IF YOU go down to Leicester Square today, you're sure of a big surprise. For in the cinema ad reel, you'll see one of three surreal commercials that represent a funky little Soho hairdresser mounting a courageous charge at all the Nicky Clarkes and Vidal Sassoons of this world.

The ads themselves are strange, hand-held camera jobs with staggeringly high production values. The first focuses on the wizened face of an over- made-up old woman who pouts at her beau, "Darling, I've had a wonderful evening", before getting hauled off into a police van screaming, "but this wasn't it..." The second shows a young clubber being turned away from a fashionable Soho nighterie by a bouncer who says, "If you had a club would you let yourself in?" The final, and most saucy, features a fat old drunk staring at the camera for a few seconds before he says, "Which bit don't you understand? Fuck or off?"

They've been running in central London cinemas in the run-up to London Fashion Week and they'll take a quick break then pop back in front of the kind of films where the audience don't mind hearing words like Fuck or Off. "It's about time someone took on the big boys," says Paul Burfoot, Fish's owner. "All the big hairdresser's nick their ideas from the independent outfits, but we don't have the resources to fight back."

Now Fish is, without doubt, a top Soho snipper. It boasts amongst its clients the likes of Julian Clary, Tim Westwood and Johnny Vaughan. It also takes credit for inventing the Soho Crop and the Oasis cut. It's very successful and it's about to expand. But it just doesn't have the budget for an advertising campaign, so what's going on? Well, it's adland's hot young talent getting all frustrated at the kind of work they have to churn out and looking for something a bit cheeky to get their teeth into.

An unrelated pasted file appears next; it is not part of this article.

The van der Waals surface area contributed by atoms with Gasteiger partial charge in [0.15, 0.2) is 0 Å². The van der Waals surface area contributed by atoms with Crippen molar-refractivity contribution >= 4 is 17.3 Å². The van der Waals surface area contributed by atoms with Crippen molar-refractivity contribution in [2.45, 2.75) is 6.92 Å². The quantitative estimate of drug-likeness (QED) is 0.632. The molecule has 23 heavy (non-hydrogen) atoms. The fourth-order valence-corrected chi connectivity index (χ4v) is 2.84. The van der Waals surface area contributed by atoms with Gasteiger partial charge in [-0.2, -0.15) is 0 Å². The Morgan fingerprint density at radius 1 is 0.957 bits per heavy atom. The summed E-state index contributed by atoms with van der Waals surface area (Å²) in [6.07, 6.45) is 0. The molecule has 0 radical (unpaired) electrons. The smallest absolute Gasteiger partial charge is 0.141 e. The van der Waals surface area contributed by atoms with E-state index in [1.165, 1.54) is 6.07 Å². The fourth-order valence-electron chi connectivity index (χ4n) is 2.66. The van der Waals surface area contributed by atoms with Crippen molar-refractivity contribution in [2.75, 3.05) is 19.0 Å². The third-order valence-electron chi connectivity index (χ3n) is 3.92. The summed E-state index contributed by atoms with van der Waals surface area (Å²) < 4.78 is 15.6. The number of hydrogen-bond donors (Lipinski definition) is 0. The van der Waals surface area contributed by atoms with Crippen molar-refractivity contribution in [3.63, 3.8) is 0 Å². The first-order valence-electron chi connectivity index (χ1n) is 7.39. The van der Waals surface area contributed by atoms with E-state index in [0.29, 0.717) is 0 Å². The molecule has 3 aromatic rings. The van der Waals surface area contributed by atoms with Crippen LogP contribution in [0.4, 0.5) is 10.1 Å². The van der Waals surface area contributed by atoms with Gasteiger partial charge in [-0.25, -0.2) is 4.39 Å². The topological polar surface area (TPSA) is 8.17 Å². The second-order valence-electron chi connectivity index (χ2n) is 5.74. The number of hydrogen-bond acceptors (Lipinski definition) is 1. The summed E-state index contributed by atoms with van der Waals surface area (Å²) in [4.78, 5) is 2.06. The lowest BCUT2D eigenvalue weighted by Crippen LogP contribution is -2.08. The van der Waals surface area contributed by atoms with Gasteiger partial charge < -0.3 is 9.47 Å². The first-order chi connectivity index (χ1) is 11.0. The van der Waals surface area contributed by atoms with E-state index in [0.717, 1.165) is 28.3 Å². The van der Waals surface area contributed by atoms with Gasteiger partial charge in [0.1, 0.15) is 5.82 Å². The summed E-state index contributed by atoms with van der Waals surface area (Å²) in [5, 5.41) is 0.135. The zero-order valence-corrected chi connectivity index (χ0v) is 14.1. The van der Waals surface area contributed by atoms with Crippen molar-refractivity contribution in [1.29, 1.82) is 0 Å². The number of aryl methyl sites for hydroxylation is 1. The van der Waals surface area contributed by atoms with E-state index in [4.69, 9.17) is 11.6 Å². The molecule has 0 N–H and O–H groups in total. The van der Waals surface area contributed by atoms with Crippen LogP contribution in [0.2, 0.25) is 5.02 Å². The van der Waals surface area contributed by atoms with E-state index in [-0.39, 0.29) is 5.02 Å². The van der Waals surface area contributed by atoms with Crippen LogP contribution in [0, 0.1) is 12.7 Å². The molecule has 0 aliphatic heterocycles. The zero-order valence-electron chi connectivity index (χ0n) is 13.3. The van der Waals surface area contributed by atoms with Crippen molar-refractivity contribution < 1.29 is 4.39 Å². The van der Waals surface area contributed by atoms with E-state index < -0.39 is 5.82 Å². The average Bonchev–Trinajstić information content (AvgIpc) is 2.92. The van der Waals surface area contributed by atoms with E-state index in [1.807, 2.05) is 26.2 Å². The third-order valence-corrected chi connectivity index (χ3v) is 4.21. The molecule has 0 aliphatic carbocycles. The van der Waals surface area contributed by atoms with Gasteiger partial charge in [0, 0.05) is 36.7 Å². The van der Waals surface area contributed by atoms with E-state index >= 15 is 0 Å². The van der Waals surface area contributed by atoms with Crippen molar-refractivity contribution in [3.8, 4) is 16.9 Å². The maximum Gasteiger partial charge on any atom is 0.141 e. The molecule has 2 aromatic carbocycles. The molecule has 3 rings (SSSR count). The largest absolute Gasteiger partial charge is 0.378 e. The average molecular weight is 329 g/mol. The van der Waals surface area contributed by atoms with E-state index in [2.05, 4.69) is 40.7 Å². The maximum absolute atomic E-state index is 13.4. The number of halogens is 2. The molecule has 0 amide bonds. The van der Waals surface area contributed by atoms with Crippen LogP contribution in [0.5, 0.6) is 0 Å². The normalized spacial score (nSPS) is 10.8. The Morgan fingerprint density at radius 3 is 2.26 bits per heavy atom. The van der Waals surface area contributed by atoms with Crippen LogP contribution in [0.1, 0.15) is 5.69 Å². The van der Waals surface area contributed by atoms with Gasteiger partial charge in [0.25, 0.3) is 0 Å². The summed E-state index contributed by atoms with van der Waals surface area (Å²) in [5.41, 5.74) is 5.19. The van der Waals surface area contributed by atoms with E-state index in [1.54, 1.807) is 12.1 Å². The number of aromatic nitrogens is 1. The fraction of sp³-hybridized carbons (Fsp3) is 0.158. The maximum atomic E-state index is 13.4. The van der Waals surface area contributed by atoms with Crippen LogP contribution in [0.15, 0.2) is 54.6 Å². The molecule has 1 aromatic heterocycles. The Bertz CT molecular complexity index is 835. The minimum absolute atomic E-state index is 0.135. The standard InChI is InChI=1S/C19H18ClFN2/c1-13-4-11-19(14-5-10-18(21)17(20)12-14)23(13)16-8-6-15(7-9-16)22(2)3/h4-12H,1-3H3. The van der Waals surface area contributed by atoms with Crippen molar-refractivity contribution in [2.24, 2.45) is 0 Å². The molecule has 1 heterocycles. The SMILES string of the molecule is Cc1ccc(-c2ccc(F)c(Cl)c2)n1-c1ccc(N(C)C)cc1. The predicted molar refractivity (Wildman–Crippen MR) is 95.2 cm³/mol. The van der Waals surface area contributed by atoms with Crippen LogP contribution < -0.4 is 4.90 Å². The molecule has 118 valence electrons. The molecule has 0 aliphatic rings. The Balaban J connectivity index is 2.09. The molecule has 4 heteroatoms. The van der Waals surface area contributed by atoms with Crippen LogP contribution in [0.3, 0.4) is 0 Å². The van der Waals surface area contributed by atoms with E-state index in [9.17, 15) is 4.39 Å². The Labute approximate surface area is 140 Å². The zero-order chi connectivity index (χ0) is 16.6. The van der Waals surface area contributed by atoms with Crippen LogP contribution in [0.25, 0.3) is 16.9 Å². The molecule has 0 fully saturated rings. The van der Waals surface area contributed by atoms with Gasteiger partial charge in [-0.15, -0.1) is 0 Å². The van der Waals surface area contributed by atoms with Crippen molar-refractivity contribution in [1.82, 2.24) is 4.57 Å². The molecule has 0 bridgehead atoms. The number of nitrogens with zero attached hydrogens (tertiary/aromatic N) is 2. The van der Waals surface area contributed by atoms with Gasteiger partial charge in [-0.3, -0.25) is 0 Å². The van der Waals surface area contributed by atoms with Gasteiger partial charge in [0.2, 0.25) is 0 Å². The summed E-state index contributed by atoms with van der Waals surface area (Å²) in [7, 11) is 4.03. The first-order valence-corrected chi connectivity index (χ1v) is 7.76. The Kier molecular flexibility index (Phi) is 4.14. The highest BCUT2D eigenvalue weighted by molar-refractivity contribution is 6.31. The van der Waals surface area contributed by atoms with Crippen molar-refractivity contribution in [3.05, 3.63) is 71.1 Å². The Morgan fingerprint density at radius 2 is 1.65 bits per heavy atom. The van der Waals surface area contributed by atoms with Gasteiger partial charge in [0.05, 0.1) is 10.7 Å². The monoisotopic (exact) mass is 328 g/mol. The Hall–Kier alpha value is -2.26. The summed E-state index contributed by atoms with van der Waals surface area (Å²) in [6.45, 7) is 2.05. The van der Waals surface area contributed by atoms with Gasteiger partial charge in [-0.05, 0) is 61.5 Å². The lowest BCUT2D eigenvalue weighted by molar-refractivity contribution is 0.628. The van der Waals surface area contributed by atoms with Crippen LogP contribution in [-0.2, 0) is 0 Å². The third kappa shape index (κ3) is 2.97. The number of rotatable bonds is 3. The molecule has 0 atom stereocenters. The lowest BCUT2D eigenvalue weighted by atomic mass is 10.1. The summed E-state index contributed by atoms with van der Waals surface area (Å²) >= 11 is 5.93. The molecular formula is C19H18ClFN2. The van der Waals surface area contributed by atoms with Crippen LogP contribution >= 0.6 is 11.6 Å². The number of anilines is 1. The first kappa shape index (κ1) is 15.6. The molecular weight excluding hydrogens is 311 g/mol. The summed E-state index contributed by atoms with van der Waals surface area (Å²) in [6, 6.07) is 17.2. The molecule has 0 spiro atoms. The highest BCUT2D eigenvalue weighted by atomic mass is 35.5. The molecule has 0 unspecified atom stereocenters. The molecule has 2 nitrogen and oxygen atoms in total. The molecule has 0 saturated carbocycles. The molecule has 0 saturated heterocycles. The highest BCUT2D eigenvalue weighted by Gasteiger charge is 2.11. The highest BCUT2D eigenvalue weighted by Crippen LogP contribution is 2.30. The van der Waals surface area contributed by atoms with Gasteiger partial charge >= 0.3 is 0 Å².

"I was approached by Paul Surety at an ad agency called Doner Cardwell Hawkins," says Burfoot. "They wanted to enter an ad for an award in the health and beauty category of some awards night and they offered to make the ad for free. We had a full production crew, a bunch of actors and a top ad agency - and they all did it for free haircuts."

"The catchline is Cutting Comments," explains Surety. "It flies in the face of all that fake tan, supermodel stuff. It's just coming up to the awards season right now, with awards like Cannes and D&AD receiving entries, and we're pretty confident."

While this may sound distinctly dodgy, it's actually a top career move for a young turk. A similar ad two years ago for the underground Carnaby Street jewellers The Great Frog - which coincidentally ended with the words "Fuck Off" and heralded a wave of work known as Yobbish Advertising - made the careers of the two unemployed creatives who knocked it up. Both Jo Tanner and Viv Walsh got jobs at Saatchi & Saatchi on the back of the ad and caused such a stink that they are almost as well-known in adland as the brothers M&C themselves.

"I got a great ad," says Burfoot, "everyone involved got to work on something really good, which can't hurt their CVs, and we got to compete with these big hairdressers." So if you see a particularly creative ad for a bizarre product in a low-cost medium like cinema or the style press then please pay attention. A lot of careers are riding on it.

Stephen Armstrong